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October 22, 2013

Upside Down (2013) - Big Budget Flopperoo

Upside Down is a strange movie, even for a Science Fiction Fantasy. Actually, it's quite a silly movie in many ways. However, the special effects that take us to this bizarre universe where two planets are interlocked by what is called duel gravity are quite spectacular at times. Without getting into the complications of the science, suffice it to say that the below planet is where all the poor people live in a dark, hellish nightmare of an environment and the 'upside down' planet, up above, is where all the wealthy elites live in a beautiful, bright city. The two planets are connected by a huge skyscraper owned by the Trans World corporation.

Despite the science fiction elements, the plot is your basic Romeo and Juliet scenario where boy gets girl, boy loses girl, boy gets girl back, then loses her again before they finally get back together one last time in a final glowing, spectacular balcony scene. The two lovers, played by Kirsten Dunst (Eden) from the above world and Jim Sturgess (Adam), from the below world, are being kept apart by the rules of society that don't allow people from the upper and lower worlds to get together for any reason.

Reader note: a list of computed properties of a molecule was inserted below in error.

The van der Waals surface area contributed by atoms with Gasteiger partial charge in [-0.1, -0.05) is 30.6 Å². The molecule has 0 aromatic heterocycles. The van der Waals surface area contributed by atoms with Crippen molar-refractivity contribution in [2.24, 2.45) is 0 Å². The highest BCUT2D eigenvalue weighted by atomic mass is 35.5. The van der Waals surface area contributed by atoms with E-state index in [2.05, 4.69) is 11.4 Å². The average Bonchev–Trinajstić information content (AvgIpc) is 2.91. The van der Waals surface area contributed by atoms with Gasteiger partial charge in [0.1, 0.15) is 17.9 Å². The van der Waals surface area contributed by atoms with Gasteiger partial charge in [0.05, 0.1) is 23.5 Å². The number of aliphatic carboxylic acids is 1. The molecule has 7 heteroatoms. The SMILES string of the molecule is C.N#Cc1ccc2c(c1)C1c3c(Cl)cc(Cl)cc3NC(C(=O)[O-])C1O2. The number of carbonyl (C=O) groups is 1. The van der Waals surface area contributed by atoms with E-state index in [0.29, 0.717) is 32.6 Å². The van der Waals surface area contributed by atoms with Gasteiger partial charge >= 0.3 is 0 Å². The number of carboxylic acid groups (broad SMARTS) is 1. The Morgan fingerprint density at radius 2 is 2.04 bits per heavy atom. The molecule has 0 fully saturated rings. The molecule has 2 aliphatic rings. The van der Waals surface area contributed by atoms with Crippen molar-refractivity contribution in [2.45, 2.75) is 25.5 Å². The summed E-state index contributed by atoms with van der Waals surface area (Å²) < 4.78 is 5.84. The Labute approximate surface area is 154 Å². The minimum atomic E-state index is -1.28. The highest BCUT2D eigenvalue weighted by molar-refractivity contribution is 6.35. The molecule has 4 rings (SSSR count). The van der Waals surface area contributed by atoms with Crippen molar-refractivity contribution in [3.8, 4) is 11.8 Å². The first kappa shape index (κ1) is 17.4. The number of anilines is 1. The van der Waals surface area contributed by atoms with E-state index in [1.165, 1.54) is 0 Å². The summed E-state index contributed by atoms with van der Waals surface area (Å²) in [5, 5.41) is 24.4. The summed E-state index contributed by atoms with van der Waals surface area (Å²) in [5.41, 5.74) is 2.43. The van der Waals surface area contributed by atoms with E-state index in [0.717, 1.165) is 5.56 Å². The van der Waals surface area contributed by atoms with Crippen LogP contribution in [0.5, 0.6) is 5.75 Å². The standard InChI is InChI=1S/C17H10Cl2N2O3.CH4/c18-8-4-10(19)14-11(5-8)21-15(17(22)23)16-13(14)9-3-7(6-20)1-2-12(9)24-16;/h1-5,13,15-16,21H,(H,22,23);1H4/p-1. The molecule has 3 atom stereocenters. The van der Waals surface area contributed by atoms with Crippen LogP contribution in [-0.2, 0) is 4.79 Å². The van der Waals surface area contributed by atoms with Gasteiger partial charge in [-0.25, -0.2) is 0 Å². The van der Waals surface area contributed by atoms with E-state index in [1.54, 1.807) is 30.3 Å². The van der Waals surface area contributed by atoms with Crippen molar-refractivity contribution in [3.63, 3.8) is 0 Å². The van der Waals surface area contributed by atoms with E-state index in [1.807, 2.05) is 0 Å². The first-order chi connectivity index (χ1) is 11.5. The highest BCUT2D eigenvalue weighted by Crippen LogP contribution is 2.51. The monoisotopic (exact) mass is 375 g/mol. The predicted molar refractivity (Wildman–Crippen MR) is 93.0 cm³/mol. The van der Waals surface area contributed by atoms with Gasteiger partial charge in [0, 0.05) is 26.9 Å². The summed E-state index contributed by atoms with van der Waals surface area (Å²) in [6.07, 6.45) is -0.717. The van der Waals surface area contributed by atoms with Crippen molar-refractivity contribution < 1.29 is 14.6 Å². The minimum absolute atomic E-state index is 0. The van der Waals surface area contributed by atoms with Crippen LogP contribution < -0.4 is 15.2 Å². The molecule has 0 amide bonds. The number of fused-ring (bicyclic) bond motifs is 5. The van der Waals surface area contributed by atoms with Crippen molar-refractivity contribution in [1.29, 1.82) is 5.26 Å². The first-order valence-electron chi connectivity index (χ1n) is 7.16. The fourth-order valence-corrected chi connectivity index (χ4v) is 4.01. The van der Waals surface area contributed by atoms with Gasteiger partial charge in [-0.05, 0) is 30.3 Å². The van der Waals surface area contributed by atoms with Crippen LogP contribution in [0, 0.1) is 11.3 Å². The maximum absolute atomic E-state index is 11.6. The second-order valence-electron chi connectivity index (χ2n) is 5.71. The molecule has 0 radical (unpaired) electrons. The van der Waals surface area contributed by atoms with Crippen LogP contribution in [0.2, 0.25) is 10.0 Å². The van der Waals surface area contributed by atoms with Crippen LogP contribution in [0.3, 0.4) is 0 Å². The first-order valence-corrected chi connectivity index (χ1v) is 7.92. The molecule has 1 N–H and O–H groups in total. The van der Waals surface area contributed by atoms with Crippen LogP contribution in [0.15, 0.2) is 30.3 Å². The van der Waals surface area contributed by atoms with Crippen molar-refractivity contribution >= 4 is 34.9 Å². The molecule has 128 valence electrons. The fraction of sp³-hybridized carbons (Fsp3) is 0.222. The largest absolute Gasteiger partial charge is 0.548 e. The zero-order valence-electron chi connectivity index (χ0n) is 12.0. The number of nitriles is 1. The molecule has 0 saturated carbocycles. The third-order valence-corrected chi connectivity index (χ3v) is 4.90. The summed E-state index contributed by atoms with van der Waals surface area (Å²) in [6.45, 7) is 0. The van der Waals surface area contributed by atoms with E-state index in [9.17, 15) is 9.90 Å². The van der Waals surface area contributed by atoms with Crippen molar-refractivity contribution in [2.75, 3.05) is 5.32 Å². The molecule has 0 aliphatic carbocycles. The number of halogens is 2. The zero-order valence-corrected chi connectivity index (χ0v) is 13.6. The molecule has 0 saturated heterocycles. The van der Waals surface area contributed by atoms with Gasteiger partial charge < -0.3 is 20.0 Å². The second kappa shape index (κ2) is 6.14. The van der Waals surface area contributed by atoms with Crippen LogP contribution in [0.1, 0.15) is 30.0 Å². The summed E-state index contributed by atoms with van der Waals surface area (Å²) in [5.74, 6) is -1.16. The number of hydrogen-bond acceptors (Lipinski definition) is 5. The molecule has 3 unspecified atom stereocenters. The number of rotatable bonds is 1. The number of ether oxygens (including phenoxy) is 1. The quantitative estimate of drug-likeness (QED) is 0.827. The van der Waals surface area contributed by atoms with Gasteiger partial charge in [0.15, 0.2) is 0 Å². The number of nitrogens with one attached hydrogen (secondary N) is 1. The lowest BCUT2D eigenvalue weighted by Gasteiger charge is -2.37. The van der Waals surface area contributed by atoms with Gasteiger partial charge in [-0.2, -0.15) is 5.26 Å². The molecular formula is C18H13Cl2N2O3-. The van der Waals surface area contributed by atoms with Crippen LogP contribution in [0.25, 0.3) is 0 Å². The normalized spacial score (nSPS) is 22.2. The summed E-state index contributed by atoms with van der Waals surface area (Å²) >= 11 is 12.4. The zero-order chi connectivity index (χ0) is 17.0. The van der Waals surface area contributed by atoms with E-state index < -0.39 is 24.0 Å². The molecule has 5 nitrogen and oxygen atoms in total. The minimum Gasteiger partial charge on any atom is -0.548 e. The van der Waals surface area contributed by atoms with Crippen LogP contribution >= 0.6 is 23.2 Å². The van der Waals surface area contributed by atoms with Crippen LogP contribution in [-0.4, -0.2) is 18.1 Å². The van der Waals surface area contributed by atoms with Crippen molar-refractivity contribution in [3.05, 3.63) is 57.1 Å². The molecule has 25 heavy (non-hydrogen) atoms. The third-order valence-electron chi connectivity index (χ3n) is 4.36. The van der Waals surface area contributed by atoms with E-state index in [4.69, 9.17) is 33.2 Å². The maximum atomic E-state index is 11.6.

Does this sound somewhat familiar? — other than the upside down worlds, of course.

For me, this is where the writers and producers of this film went terribly wrong. Science Fiction is my favorite movie genre, and what I expect is a story that I've never seen before or at least some new element that takes me by surprise and makes the spectacle of the special effects meaningful in some way.

As I watched Upside Down, I kept thinking this story really didn't need a Science Fiction setting. In fact, all these elements just distracted from the story of the star crossed lovers. This plot could have taken place anywhere at anytime without the gimmick of this alternative universe.

Upside Down reminded me of two other Science Fiction films. The special effects were very similar to the Jude Law, Gwyneth Paltrow movie Sky Captain and the World of Tomorrow (which I loved) and Gattaca, also a Jude Law film with Ethan Hawke and Uma Thurman. I enjoyed these two films much more than Upside Down because, even though there were some romantic elements to them, there was much, much more going on beyond boy meets girl.